Writer P: Yeeee-up. I am experiencing the same thing . . . the emotionally draining parts of trying to write about it.

Writer H: Okay, confession. I started to write something about my personal story, did like 15 rewrites, wanted to just sleep the whole day, got into an argument with the hubs and was deemed “moody” and then have been avoiding that [breakdown-story assignment] like the plague. Harumph. It’s easier to do objective ones, more like reporting, but I can feel gold inside my memories—it’s just articulating them that is killing me. I’m praying. I think it’s a God-I-need-you thing for me.

When you go through a time of re-processing your breakdown, it is very much travelling down a dark and scary road that you have not been on for some time.

Most people have certain sights, sounds, or smells that immediately take them back to a place of great importance. An external cue sends you back down a memory path that makes you feel like you are back in that place.

When these cues (or triggers) remind you of a time when you were falling apart, your brain goes down that pathway and the feelings come flooding back.

This experience is completely normal and can be managed.

1. The first step is to notice your triggers. Are there certain places, sounds, smells, or people who strongly bring back those memories and feelings? Are there certain internal thoughts or habits you have that might be triggers as well?


External cues could be a song on the radio, or the smell of flowers in the spring, even the tone of someone’s voice or a look from someone you don’t even know.

An internal trigger could be an unexamined habit or a thought process that sends you down the wrong road. For example, I can approach information as though it’s the panacea (universal, infallible fix), and any failure for it to deliver comprehensive results is further proof of my brokenness. This was a hamster-wheel of thought I had to remove myself from to get healthy, but it’s still there, waiting for me to get back on.


2. After you have observed yourself and made a list of your triggers, a good next step is to learn to focus on the present.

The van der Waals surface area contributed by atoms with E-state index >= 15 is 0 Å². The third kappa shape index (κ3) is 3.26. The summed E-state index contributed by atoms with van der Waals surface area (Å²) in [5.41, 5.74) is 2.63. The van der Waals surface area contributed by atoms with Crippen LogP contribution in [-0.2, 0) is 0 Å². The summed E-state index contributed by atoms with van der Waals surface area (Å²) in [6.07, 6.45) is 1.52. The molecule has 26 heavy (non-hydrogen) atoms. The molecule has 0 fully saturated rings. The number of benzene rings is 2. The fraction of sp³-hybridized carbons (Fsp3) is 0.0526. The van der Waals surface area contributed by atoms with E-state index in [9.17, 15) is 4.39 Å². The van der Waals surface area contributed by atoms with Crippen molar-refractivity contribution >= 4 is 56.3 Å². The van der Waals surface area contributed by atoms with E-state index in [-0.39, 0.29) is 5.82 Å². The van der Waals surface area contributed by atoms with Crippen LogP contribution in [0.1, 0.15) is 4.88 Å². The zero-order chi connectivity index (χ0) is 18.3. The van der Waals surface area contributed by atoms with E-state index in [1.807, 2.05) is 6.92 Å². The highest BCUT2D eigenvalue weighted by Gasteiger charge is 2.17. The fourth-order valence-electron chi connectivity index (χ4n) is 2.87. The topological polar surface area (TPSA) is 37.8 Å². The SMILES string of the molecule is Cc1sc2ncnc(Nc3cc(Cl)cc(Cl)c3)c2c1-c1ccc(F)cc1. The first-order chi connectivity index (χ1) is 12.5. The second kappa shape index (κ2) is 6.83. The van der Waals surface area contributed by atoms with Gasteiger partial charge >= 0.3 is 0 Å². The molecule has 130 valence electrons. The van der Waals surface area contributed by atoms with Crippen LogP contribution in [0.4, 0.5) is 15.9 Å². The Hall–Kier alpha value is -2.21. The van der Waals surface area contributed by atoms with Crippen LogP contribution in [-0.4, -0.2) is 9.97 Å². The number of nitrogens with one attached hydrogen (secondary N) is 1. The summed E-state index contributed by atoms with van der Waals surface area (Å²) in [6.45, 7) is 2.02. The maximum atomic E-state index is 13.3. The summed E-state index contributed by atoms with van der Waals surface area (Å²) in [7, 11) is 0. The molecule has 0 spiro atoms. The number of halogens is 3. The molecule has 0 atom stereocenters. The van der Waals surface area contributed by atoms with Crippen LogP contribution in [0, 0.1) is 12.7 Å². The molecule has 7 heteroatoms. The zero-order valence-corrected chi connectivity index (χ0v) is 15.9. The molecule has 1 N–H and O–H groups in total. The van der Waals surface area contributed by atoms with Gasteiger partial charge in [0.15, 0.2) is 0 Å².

Even if you can’t avoid all your triggers, you are a different person now: you have grown and changed.

Here’s some self-talk you can use to help you focus on the present: “I am in a safer place now. I am using skills daily to manage my feelings well.”

Make a list of the things that make you who you are today. What is different about you now?

In a moment of intense retriggering that causes more severe anxiety, make an effort to notice your present surroundings and even describe them out loud: “I am in a room, there are four walls, there is a plant in the corner, I am safe in this place.”

On a daily basis, practice living in the moment. The more practiced you are with being rooted in the here-and-now, the more easily you will be able to cope with triggered feelings.


This technique is effective because triggers work by pushing us into “well-worn grooves of thought,” that were created at a different time, when we were different people. By reminding ourselves about now and how it is separate from that environment that formed our former way of thinking, we have better leverage to climb out of the old rut and return to the present.

Sometimes we don’t feel that different, though. In those early days when we’re still blazing new trails or still in spitting distance of that old way of thinking, it can feel unnatural to walk this new path.  It could even feel like lying to yourself, at first.

If you’ve lived your whole life seeing the label WORTHLESS across your forehead every time you look in the mirror, you might think it’s a sick joke to write PRICELESS across your palm, and retrace those letters every time they start to fade.

Do it anyway.

Create positive triggers—a word on your palm, a favorite song from your past (or present), a piece of jewelry that you can touch when the near-past comes nearer-still. A trustworthy counselor and positive friends who cheer you on, even the remembered love of a dear friend or family member who has died or moved far away—these are reminders you’re not alone, and that you are not manufacturing a fantasy-world to hide in, away from reality.

Like Kristen said, you are creating new paths, but they are to the safe places you want to be. Focus on the next step, and then the next step after that. The journey may seem too long, and the memories may paw you back to a dark place, but you don’t have to walk alone or in the dark.

The dawn always comes, and we at Wyn will do our best to hold your hand while you find your real-life network to support you through recovery and celebrate with you the reminder that even the triggers can remind us of what we’re leaving behind.

For more information on depression and the pathways in your brain, check out these articles:

Image by Peter Huys via Stock.Xchng.